“I would like to talk more with Dr. Newton about his curious theory of light, but that’ll wait until his book is published,” Huygens finally said. “I understand he’s rather sore as regards undigested material.”
Barrow nodded absentmindedly. “Have you ever thought upon the possibility of producing death rays?” he suddenly asked. “Just think of the trumpets of Jericho. The walls were destroyed by sound waves. When you were working on your theory of light waves, didn’t the similarity of the two in your own theory occur to you?”
“Really, Dr. Barrow, I don’t believe in the trumpets of Jericho, I mean, that it happened exactly that way, literally.”
“I don’t intend to scorn your brainchild, but suppose the corpuscular theory of light turns out to be the right one?”
“That can’t be. I’ve performed a lot of experiments proving that light is propagated in waves. Therefore some of Dr. Newton’s experimental results baffle me. They indicate light to be of both natures, and that’s impossible. Plain logic shows that one thing can’t be of two such fundamentally different origins.”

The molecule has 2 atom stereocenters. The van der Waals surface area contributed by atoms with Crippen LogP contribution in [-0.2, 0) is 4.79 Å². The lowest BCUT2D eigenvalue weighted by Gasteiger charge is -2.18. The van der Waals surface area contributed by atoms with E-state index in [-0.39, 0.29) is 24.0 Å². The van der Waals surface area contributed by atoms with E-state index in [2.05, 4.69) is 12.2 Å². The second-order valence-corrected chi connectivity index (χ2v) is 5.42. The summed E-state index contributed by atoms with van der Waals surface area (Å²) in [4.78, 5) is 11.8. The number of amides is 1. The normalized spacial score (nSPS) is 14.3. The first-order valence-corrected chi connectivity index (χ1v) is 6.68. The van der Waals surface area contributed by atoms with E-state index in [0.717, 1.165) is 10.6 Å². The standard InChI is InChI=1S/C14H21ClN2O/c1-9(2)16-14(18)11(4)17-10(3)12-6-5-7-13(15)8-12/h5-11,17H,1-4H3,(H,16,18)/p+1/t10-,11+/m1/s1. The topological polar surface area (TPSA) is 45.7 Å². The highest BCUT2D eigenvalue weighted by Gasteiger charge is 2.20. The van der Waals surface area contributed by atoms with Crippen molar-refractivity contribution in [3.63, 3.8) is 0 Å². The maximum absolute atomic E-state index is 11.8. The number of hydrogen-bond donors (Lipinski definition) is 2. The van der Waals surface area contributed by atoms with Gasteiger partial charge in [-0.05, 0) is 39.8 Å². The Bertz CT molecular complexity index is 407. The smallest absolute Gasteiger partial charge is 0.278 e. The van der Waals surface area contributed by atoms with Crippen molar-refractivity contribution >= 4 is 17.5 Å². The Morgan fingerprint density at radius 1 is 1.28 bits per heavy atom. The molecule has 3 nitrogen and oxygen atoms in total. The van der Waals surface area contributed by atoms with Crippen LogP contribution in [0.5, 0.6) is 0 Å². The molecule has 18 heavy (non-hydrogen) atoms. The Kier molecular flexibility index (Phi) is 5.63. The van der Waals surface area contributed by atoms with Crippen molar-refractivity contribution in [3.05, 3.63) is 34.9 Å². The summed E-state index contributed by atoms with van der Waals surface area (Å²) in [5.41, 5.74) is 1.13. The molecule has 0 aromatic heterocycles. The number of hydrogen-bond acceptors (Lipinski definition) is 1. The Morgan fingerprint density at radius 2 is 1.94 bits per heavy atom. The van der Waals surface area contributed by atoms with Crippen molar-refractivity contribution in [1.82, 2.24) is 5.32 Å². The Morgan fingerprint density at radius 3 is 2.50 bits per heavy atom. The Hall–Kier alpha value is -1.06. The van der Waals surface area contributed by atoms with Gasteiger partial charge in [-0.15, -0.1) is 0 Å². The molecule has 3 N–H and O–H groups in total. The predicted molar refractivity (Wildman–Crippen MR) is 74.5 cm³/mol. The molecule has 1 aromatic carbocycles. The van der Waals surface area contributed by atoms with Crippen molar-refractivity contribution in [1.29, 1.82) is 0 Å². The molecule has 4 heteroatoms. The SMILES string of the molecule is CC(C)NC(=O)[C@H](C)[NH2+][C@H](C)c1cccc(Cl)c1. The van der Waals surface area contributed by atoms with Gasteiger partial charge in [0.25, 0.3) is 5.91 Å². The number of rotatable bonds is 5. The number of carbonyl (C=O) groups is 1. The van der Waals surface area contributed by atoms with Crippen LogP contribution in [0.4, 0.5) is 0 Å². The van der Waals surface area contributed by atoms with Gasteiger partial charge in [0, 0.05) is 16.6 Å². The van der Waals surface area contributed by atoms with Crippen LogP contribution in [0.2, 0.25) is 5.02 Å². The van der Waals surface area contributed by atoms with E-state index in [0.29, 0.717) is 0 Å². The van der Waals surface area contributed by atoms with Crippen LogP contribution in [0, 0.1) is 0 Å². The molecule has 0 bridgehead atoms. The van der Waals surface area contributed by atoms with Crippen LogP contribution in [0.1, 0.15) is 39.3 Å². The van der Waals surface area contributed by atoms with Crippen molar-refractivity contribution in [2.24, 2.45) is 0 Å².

“If it really turns out to be so?”
“Then such a discovery is abnormal for our age and lies in the future, because the conceiving of a totally dualistic nature requires a logic wholly different from the one we are used to.”
“I want to show you something.” Barrow turned and went across the quadrangle to his home. He removed a thick Bible from its place on the shelf. There he kept his piece of the Philosopher’s Stone. It was glowing in the dark. Huygens reached eagerly for it. “Be careful,” Barrow said. “It killed Sir Robert Boyle and his assistant. I think it emits death rays.” He might as well tell Huygens of the meeting in London. If the man was into the science of light and color, maybe he could explain how an element could shed out light by itself. “Captain Halley was frightened of it.”